Isaac Stappas, Simone Messmer, and Alexei Agoudine contributed memorable performances as the Tractor Driver/dog, Milkmaid, and Inspector of Quality. Isaac was initially outfitted in the basic farmer overalls without a shirt which did a lot to dress up the rather drab scenery and costumes. Maybe the drab was an intentional pullback for fear of experiencing the wrath that was dealt in connection with the Sleeping Beauty costumes. However, when Haglund saw the top of the front curtain which appeared to be an almost neon red/pink with drawings of the hammer & sickle, rakes, sheaves of wheat, airplane(?), and sun, he thought “Oh, no, here we go again with the promiscuous palettes.” But that wasn’t to be. The costumes, except for the Tractor Driver's and Ms. Anxious-to-be-younger’s, were quite drab, and the lighting was way too dark in almost every scene. What gives with all the diminished lighting at The Kennedy Center?
The corps work was spirited and there was interesting choreography for the Highlanders and Fieldworkers that involved some unexpected bends of the torsos.
The orchestra sounded super. Maybe the richness was the result of the hall being so much smaller than the Met, or maybe it was the result of better musicianship – whatever it was, it was nice.
Haglund looks forward to seeing The Bright Stream at the Met in the spring and hopes that he has the opportunity to see Isabella and Simkin together again in this production. We honestly do not need a guest artist for this – or anything else.
A grand and successful effort by everyone this afternoon, but the special Pump Bump Award with custom-ordered accordion strap is bestowed upon Isabella Boylston and Craig Salstein for their huge performances.
Haglund is penning this beneath the light of the dappled moon while coasting up the cold steel rails of the Northeast Corridor – listen: rickity rickity rickity rickity - a 3/4 waltz in the dead of night.
It was not a night to pass up at The Kennedy Center. ABT’s middle repertory evening included a stunningly beautiful Theme and Variations led by Sarah Lane and Herman Cornejo. If you had an opportunity to see the Kirkland/Baryshnikov clip of T&V on YouTube before the Balanchine Police arrested it, you saw that this ballet looks extraordinary when the steps are not punched out and pummeled for the pure joy of pummeling them like most couples do at both ABT and NYCB. Be damned the Balanchine Regime’s annoying proclamation in every freakin’ Playbill that These Balanchine Ballets are produced in accordance with the Balanchine Style© and Balanchine Technique© Services standards established by the Trust yak yak yak. When you entrust the choreography to the senses of artists like Sarah Lane and Herman Cornejo, you get a superior result that exemplifies graciousness, good taste, and almost unimaginable beauty. They were tops tonight and looked like a seasoned partnership even though they seem to be dancing together less and less frequently.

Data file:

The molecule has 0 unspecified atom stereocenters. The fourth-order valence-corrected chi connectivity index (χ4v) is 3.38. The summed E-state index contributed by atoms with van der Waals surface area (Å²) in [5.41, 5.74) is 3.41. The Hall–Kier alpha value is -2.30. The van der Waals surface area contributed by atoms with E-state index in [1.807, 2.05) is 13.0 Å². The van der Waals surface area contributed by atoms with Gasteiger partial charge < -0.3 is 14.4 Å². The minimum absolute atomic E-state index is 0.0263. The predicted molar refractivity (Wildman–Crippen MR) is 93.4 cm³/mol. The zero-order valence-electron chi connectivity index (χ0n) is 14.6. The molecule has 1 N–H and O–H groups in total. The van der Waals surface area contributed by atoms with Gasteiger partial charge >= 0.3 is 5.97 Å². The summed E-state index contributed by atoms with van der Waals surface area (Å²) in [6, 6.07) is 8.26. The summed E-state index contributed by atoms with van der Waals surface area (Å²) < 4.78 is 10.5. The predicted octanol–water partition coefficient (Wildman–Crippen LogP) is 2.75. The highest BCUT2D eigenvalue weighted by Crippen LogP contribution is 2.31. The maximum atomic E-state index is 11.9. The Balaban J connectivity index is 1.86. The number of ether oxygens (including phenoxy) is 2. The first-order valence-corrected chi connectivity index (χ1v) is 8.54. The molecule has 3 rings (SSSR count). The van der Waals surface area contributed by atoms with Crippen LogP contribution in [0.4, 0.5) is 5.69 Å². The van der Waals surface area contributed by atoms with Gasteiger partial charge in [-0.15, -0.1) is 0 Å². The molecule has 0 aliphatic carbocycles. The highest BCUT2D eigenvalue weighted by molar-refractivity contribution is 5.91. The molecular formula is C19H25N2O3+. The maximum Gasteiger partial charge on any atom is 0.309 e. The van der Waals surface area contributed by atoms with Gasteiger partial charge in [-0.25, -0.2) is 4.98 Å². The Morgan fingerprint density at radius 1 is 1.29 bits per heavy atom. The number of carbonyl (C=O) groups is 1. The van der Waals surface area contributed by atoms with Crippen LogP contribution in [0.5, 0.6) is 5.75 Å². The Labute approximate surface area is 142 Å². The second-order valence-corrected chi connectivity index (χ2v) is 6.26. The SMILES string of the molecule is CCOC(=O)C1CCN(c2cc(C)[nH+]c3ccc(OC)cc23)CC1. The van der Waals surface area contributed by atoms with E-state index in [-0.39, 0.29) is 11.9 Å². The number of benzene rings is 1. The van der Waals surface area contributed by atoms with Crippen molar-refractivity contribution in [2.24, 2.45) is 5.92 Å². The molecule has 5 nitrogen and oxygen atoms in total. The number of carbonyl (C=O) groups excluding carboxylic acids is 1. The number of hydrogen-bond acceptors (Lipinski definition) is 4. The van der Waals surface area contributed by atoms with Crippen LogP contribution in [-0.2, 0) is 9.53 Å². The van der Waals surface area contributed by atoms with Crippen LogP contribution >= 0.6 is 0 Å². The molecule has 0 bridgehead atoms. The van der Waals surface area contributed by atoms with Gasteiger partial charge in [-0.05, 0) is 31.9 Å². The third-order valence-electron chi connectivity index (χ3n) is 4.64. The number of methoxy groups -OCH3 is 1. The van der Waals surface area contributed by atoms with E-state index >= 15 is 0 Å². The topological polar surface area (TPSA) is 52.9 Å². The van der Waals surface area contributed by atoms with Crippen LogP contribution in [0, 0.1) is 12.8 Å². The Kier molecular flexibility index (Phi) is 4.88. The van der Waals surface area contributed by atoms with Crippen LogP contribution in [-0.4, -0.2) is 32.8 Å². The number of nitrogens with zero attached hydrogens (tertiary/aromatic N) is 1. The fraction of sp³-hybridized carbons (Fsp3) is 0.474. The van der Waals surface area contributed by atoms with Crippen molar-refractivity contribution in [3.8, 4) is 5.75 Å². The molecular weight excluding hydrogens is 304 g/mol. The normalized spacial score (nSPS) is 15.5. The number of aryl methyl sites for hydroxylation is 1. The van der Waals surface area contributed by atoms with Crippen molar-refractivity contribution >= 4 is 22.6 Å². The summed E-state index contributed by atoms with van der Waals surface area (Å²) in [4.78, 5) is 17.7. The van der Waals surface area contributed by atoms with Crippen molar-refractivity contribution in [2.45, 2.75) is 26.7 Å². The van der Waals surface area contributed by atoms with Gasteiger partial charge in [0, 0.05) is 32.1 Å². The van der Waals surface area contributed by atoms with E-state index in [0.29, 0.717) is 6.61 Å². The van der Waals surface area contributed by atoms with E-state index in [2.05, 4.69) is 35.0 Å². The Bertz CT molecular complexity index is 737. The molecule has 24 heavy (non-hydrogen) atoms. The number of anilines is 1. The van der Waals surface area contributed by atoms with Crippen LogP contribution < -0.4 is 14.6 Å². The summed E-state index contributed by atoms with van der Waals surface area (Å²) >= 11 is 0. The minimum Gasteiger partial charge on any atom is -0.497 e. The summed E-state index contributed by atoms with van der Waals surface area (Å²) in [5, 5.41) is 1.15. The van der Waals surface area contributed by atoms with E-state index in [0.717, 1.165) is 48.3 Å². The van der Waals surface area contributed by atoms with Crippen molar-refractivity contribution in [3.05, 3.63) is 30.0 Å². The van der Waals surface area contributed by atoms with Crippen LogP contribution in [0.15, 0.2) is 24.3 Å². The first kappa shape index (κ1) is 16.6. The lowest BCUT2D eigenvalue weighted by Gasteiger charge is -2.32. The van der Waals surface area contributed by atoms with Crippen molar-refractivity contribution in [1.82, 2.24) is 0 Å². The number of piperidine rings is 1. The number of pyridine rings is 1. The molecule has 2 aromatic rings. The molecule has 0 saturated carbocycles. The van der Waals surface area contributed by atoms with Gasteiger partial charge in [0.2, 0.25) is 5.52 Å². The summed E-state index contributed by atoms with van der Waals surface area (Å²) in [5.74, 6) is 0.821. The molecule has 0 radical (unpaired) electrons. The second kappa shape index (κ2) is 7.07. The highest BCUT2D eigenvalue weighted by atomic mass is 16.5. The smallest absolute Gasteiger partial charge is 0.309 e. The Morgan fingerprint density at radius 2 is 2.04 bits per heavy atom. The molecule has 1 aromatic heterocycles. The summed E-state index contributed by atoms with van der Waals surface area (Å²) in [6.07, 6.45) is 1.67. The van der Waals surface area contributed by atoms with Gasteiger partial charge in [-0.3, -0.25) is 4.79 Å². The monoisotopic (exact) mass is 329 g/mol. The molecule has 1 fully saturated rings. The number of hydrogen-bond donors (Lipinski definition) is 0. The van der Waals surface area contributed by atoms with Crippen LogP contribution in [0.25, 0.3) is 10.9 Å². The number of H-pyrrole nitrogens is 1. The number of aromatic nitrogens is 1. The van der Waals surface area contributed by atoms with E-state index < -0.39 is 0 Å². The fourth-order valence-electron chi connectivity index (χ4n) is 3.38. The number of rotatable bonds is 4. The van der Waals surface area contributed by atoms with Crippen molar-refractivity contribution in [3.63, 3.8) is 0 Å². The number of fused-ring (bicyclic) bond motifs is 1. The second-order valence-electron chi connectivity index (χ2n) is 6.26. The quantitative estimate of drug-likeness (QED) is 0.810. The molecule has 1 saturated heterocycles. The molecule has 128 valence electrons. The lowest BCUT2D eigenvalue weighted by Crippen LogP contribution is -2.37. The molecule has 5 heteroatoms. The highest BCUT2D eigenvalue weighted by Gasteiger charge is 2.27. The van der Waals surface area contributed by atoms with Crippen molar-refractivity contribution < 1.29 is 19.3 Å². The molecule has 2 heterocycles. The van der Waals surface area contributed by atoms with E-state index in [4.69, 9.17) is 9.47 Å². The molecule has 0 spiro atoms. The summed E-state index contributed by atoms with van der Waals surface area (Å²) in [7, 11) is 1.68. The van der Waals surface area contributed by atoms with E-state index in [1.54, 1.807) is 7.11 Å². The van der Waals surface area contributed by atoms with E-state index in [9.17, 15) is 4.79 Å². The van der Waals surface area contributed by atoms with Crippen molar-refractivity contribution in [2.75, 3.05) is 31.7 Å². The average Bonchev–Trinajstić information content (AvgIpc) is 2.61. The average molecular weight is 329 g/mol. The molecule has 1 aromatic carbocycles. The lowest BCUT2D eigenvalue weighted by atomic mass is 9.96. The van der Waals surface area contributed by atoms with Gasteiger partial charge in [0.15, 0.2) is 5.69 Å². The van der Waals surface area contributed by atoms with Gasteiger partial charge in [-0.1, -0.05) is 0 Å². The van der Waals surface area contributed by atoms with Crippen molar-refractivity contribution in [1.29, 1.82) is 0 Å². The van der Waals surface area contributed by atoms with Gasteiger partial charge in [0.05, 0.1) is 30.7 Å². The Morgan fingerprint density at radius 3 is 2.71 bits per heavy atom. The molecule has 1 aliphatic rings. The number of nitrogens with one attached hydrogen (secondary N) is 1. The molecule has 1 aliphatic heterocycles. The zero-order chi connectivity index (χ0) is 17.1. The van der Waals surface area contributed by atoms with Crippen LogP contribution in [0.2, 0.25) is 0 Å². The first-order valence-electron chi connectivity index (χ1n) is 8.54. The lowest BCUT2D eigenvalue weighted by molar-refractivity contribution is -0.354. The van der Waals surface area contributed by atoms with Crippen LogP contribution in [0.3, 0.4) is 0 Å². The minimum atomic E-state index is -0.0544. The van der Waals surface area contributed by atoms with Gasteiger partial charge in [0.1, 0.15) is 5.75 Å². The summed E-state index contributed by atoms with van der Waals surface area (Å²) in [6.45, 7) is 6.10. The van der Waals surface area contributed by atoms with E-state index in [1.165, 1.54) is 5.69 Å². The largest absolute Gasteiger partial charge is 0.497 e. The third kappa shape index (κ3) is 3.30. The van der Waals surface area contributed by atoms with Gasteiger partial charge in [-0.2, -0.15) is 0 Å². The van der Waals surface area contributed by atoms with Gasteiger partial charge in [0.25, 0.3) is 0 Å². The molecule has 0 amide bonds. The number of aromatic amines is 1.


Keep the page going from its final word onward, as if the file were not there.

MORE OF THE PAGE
To deny the public an opportunity to see these two in Swan Lake now borders on criminal. This spring at the Met, we have to watch Cory Stearns dance Swan Lake twice, Julie Kent twice, Gillian Murphy twice, and David Hallberg twice. It’s insane to force this on your audience when you have Cornejo and Lane available. It’s insane to neglect development of a new Odette for six years when you have such extraordinary talent within the ranks and choose instead to throw money at multiple guest stars whose output doesn’t match their media hype. And Haglund is about to get started on the neglect of Maria Riccetto, who was a revelation this evening in her debut in Duo Concertant while her partner, David Hallberg, was somewhat miscast.
Haglund doesn’t like to see wimpy danseurs, that is, unless the choreography calls for it. Tonight the male leads in Duo Concertant and Lilac Garden were so light weight – gauze-like – that it was apparent why these guys have such trouble picking up anyone but the smallest ballerinas in the company. They’re wimpy. They have no strength in their arms or shoulders. They look like Ralph Lauren’s emaciated male models. A half hour less of rehearsal each day for these guys and a half hour more in the weight room would bring a much needed improvement.
But back to the subject of Duo Concertant – the music was awful. First of all, the violinist was standing too far down the side of the piano on the stage. He was nearly at the far end of it. He should have been more forward and turned more to the side so that the sound of his instrument reached the right side of the house. The sound of the piano completely overpowered the sound of the violin making the whole performance sound uneven and well, unfortunate.